Introduction to Basic Tactical Movement

October 15, 2014

For the first article on tactical movement we will start with the individual. In order for the team to operate successfully everyone must be able to perform simple maneuvers as individuals, which can be applied to a team setting.

The first movement we will touch on is the basic patrol. While patrolling your rifle should be angled across your chest, muzzle down toward your weak side. You simply walk at whatever the pace of the patrol is. This normally tends to be a slower pace.

Next we have the Combat glide. The combat glide is fairly simple. You star by squaring off with your target, rifle up at the ready and you are looking down your rifle. Your knees will be bent as if in a wrestling stance. You then simply walk forward in a very smooth manner as if you are gliding. The night glide is the same as the combat glide except slowed and much quieter.

Now we will touch on three of the sniper’s best friends. The first is the high crawl. The high crawl is performed by beginning in the prone position and having your upper body raised off the deck, resting on your elbows. Curl your hands and forearms up to keep your rifle out of the dirt. You then move by placing your left elbow and right knee forward, switching side, which will move you forward. The low crawl is executed the same as high crawl, however you keep your upper body down on the deck. Lastly is the skull drag. The skull drag is executed when you need to move with the most minimal ability of being seen. When skull dragging, your entire body should be against the deck and you face should be down, as not to be seen. You then extend your arms forward and push with your feet to pull yourself forward. This will not move you far; however will help you remain undetected.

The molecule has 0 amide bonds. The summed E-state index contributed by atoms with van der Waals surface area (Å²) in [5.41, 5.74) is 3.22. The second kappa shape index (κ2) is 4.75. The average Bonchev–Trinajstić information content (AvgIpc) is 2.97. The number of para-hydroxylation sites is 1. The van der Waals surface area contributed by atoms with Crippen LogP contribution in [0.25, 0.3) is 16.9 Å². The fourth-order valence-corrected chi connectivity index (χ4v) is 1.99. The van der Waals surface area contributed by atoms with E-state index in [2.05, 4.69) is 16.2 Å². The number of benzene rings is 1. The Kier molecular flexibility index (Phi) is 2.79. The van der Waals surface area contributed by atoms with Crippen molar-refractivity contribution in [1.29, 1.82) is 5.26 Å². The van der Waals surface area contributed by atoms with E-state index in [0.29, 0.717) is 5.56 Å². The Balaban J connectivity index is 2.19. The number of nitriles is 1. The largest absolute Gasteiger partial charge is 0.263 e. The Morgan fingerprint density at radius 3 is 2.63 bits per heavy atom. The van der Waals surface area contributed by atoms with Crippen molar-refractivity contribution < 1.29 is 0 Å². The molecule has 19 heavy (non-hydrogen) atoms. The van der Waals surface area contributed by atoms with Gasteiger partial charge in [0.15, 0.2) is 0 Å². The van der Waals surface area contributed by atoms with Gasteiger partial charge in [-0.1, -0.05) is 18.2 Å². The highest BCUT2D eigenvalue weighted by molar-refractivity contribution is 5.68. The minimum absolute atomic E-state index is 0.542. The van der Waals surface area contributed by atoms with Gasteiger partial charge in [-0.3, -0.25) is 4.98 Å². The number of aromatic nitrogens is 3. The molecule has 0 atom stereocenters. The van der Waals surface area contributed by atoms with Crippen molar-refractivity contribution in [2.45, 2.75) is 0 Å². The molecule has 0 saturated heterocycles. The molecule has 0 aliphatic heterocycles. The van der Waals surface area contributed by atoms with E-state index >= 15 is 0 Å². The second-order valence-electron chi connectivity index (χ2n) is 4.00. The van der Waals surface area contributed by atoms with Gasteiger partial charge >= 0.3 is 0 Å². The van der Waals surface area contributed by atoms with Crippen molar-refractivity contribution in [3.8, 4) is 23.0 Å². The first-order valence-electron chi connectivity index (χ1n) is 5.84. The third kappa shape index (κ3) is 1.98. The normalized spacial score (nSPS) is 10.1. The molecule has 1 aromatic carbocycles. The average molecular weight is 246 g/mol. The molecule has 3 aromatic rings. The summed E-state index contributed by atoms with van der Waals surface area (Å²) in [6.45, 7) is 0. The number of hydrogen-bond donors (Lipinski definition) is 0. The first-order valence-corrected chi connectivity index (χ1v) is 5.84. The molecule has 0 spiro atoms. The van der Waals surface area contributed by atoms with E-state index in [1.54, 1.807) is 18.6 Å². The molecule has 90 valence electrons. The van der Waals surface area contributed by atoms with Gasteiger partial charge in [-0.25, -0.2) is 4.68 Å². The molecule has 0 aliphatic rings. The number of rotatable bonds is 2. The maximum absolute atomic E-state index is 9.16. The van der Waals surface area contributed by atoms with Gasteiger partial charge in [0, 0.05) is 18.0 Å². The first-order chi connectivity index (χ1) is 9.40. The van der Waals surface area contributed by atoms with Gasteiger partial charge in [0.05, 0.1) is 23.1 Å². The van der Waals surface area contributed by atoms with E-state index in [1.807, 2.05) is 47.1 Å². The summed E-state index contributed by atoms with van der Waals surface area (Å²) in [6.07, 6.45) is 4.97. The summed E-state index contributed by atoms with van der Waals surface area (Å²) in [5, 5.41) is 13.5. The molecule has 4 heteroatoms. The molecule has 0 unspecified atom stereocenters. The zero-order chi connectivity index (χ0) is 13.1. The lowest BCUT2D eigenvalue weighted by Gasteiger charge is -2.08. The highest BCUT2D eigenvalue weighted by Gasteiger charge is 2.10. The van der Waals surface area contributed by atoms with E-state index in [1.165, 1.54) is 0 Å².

The last movement we will talk about is the combat roll. When most people combat roll they brace themselves with their forearms, this is not correct. A combat roll is not so much a tumble as it is a jump. It is best to practice it without a rifle until you get the hang of it. You start by curving your upper body forward and giving a slight jump with your feet. The first thing to touch the ground should be your shoulder blade. Keeping the curvature of your back, your momentum will send you in to a natural high kneeling position.

I hope this is useful. These maneuvers should not be attempted unless you are trained and capable. and its employees are not responsible for any injury or damages caused by attempting these maneuvers.

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